Owens divorce judgment prompts calls for reform
The case of Owens v Owens, which concluded at the Supreme Court this week, has prompted calls for reforms in no-fault divorce.
It was revealed on Wednesday that judges would not allow Tini Owens, 68, to divorce her husband of 40 years, Hugh Owens.
The court denied the wife’s request to divorce her husband on the grounds that she is unhappy in the marriage.
Instead, she must now wait until at least 2020 to meet one of the four legal arguments for divorce: a minimum of five years’ separation.
Under current divorce law, there is only one legal ground for divorce, which is that the marriage has irretrievably broken down. To prove this, a husband or wife must establish one of five facts: adultery, unreasonable behaviour, desertion, two years separation (with consent from the courts) or five years separation (no consent required).
Unfortunately in the case of Owens v Owens, the Supreme Court panel ruled that the wife did not meet the legal criteria for lawful divorce.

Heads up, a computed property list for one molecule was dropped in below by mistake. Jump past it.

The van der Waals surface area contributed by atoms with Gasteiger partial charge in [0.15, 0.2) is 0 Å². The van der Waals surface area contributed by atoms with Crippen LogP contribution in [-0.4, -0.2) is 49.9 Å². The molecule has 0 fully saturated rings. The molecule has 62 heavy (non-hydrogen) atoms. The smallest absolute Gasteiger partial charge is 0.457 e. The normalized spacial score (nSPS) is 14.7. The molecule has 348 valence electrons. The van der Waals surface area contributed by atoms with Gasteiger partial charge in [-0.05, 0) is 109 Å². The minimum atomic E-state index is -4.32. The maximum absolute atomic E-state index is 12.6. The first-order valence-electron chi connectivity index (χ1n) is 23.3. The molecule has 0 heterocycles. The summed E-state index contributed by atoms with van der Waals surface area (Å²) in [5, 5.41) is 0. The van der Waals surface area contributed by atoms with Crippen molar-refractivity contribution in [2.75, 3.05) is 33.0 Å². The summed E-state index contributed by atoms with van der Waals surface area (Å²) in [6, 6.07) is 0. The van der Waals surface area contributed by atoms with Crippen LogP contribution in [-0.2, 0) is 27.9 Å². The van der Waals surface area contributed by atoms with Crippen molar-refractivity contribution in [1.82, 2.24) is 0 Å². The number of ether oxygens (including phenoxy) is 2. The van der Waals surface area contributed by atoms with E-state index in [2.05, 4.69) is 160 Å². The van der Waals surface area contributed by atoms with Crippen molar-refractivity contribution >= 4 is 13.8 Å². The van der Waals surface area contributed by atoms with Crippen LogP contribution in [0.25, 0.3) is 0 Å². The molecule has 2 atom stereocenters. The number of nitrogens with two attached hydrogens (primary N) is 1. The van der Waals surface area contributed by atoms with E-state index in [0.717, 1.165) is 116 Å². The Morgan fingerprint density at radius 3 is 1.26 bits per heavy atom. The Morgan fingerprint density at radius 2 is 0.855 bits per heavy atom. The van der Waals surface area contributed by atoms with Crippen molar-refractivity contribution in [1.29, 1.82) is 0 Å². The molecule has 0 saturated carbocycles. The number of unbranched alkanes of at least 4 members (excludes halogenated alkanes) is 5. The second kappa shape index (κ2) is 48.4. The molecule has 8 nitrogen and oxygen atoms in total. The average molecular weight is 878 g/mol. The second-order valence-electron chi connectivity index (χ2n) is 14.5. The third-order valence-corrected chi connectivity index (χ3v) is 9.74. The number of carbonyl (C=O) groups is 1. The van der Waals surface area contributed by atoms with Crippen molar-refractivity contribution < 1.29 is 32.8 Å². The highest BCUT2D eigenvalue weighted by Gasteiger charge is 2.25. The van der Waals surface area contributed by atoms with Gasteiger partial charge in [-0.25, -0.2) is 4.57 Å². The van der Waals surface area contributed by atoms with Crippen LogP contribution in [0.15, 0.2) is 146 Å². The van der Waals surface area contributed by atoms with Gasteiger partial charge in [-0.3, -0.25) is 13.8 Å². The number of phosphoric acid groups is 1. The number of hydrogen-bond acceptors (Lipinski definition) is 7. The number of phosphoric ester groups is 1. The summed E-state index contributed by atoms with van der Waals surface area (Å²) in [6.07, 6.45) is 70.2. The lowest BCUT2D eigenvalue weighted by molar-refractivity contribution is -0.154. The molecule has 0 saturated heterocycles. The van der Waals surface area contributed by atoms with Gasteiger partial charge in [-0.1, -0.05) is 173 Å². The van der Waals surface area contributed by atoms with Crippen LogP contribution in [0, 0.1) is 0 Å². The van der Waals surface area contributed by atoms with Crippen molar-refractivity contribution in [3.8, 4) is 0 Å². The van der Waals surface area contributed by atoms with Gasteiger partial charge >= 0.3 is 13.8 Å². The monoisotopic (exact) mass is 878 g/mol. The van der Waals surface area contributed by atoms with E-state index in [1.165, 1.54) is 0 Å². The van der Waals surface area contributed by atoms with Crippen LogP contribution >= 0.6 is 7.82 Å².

The judgment has prompted calls from campaigners to review divorce law as it stands.
Nigel Shepherd of Resolution, the lawyers’ group urging non-confrontational divorces, said: “There is now a divorce crisis in England and Wales, and the Government needs to take urgent action to address it.
“It should not be for any husband or wife to ‘prove’ blame as the law requires many to do – this is archaic, creates needless conflict, and has to change.”
Commenting on the outcome of the case, the Ministry of Justice said: “The current system of divorce creates unnecessary antagonism in an already difficult situation.
“We are already looking closely at possible reforms to the system.”